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David Cameron – where's your plan for seven-day NHS services?

Seven-day NHS advertsQuestions still remain over seven-day services.

Doctors have been explicit in their support for more seven-day hospital services, and have repeatedly called for the Government to outline their full plans. Last year, the BMA published a number of questions in national newspapers challenging David Cameron to set out the detail of his plans.

A year later questions still remain unanswered. Having been the first to ask fundamental questions about the policy, the BMA is now renewing its demand for answers with further newspaper advertisements, which you can see below.

The questions ask how seven-day services will be funded and staffed, and more importantly, where is David Cameron's plan seven-day services?

The BMA have also sought the public's view on seven-day services, with 66 per cent believing that the Government haven't yet done enough to explain what it means by a seven-day NHS and 79 per cent believing that providing more hospital services at the weekends should not mean fewer services available during the week.

See our message in the Guardian (18 June 2016)



Last year we asked...

Will the cost of a 'truly seven-day NHS' mean some services will have to close?

Without extra investment or the ability to increase the workforce overnight, will the government have to pool resources and staff, leading to the centralisation of services and some services facing closure?

(Click on the image to view the advertisement, as seen in the Daily Mirror)



Where's the plan to find, train and fund the full team needed to deliver a 'truly seven-day NHS'?

Doctors alone cannot deliver more care, they work as part of team that includes nurses, diagnosticians and other support staff.

With existing staff shortages in our hospitals and GP surgeries, the Prime Minister must explain how they will deliver the full range of extra staff needed to provide more care.

Many hospitals have long-term rota gaps as they struggle to recruit and retain doctors and hundreds of training places remain unfilled in general practice.

(Click to view the advertisement, as seen in The Times)


Can the Prime Minister promise no reductions to weekday services in a 'truly seven-day NHS'?

David Cameron must explain whether weekday services will have to be scaled back to deliver more care at weekends.

Without more doctors - and nurses and other support and diagnostic staff - there will be fewer available to work during the week, reducing weekday services.

Many weekday services are already over stretched and understaffed so the government need to explain how they will spread five days’ worth of resources and staff over seven.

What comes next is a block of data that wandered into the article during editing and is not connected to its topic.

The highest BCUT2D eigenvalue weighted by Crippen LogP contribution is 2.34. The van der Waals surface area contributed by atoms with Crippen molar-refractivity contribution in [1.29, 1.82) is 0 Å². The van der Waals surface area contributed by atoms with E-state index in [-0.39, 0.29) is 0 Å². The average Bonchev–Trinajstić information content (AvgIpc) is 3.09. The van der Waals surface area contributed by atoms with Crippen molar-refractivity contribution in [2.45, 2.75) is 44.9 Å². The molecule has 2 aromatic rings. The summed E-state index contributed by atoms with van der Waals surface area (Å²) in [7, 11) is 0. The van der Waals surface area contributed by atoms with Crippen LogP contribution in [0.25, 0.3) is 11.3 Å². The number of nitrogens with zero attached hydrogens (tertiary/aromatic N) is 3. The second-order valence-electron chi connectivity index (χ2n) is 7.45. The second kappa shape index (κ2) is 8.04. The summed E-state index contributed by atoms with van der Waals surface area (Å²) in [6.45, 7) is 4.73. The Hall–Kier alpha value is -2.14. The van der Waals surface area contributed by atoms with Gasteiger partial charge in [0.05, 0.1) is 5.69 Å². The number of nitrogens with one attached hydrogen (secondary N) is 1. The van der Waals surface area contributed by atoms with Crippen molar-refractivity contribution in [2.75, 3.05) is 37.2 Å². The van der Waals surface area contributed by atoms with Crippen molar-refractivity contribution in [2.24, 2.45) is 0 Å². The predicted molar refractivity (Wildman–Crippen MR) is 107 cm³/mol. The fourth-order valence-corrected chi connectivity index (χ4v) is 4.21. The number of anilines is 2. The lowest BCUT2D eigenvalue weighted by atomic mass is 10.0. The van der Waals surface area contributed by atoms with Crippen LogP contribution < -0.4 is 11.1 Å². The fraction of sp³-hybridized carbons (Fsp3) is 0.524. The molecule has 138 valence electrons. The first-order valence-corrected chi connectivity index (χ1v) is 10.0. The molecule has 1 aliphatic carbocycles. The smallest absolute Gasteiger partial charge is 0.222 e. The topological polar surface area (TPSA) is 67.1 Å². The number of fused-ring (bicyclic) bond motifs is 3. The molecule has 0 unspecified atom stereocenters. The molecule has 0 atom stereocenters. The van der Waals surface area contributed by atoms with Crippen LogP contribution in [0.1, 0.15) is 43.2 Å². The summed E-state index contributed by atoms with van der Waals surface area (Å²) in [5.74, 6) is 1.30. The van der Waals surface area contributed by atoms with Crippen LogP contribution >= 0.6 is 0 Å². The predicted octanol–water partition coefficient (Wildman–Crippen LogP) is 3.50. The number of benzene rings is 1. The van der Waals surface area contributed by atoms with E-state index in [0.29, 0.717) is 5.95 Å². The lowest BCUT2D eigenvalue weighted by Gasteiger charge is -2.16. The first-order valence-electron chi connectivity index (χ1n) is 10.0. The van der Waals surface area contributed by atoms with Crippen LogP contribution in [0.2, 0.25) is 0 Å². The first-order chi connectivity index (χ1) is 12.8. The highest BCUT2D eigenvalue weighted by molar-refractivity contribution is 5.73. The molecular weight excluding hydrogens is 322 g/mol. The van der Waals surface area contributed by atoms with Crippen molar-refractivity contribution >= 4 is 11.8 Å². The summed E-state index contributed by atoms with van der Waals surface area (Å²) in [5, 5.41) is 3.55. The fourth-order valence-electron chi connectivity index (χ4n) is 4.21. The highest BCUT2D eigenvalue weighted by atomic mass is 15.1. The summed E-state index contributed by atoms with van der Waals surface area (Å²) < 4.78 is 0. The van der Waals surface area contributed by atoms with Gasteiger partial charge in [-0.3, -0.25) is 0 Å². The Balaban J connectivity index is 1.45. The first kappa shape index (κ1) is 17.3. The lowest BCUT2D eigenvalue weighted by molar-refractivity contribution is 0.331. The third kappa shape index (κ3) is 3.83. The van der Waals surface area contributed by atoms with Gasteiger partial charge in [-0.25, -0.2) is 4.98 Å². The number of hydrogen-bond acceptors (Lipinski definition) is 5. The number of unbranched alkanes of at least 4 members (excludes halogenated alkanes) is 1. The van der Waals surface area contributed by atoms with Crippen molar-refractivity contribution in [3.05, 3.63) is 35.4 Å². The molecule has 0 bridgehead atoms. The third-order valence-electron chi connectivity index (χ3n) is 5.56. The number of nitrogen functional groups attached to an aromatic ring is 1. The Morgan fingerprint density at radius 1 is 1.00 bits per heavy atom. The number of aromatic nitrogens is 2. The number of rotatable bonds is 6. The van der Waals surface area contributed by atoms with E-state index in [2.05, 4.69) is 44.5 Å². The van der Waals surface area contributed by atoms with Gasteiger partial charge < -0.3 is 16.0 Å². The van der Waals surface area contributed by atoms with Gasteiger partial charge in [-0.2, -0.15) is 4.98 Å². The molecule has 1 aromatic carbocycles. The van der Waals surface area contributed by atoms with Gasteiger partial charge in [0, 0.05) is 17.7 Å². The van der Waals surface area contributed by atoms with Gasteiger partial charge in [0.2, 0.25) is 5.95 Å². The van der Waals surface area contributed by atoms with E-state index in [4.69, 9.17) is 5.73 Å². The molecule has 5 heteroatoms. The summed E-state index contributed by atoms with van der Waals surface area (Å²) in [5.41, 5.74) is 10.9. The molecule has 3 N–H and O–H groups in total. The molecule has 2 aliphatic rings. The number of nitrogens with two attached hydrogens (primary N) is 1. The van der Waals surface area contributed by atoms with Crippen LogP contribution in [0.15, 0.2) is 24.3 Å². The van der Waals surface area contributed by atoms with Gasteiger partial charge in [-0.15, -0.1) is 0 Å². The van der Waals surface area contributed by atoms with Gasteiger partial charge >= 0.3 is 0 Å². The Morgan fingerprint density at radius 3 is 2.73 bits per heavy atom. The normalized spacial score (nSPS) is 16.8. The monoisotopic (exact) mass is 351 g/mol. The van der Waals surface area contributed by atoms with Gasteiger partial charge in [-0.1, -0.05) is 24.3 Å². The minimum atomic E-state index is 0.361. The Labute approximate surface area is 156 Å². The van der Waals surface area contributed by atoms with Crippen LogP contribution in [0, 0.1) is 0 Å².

(Click to view the advertisement, as seen in the Evening Standard)


A 'truly seven-day NHS' needs a truly seven-day care system: where's the plan for this?

As well as being able to treat patients on a weekend, doctors must also be able to discharge patients, freeing up beds and ensuring those who no longer need to be in hospital can receive the care they need in the community.

Social care has been gutted in recent years - how will David Cameron make sure support and community services are also in place over seven days?

(Click to view the advertisement, as seen in the Metro)


Can the government find the money to pay for a 'truly seven-day NHS'?

The NHS is facing a £30bn funding gap by 2020. The government has pledged £8bn of additional funding - enough to keep the NHS running as is, but not enough to pay for extra care and the additional staff and resources needed to deliver it.

The government must explain how it will fund more weekend care at a time when many hospitals are in serious financial difficulty and general practice is under unprecedented pressure.

And how will they address the existing staffing shortages? It takes 10 years to train a GP, and around 13 years to train a consultant - the workforce can't simply be increased overnight.

(Click to view the advertisement, as seen in The Independent)


How will the government prioritise emergency care in a 'truly seven-day NHS'?

Doctors want the government to make access to seven-day emergency care the priority. Improving this care across the week will ensure seriously ill patients have access to the best care, wherever and whenever they fall ill.

Does the government agree that investing in this care should take priority and will they work with doctors to make this a reality? Will the government commit to improving emergency care before looking at whether and how other services can expanded?

(Click to view the advertisement, as seen in the Guardian)


When will the Prime Minister define what he means by a 'truly seven-day NHS'?

David Cameron says he wants the UK to become the first country in the world to deliver a "truly seven-day NHS" but has so far failed to explain what this means. Many services are already available at weekends and in areas such as emergency medicine doctors have been the driving force behind delivering around the clock care.

Without saying what extra weekend services will be provided it is impossible to know what will be needed to fund, staff and resource them.

(Click to view the advertisement, as seen in the Independent on Sunday)

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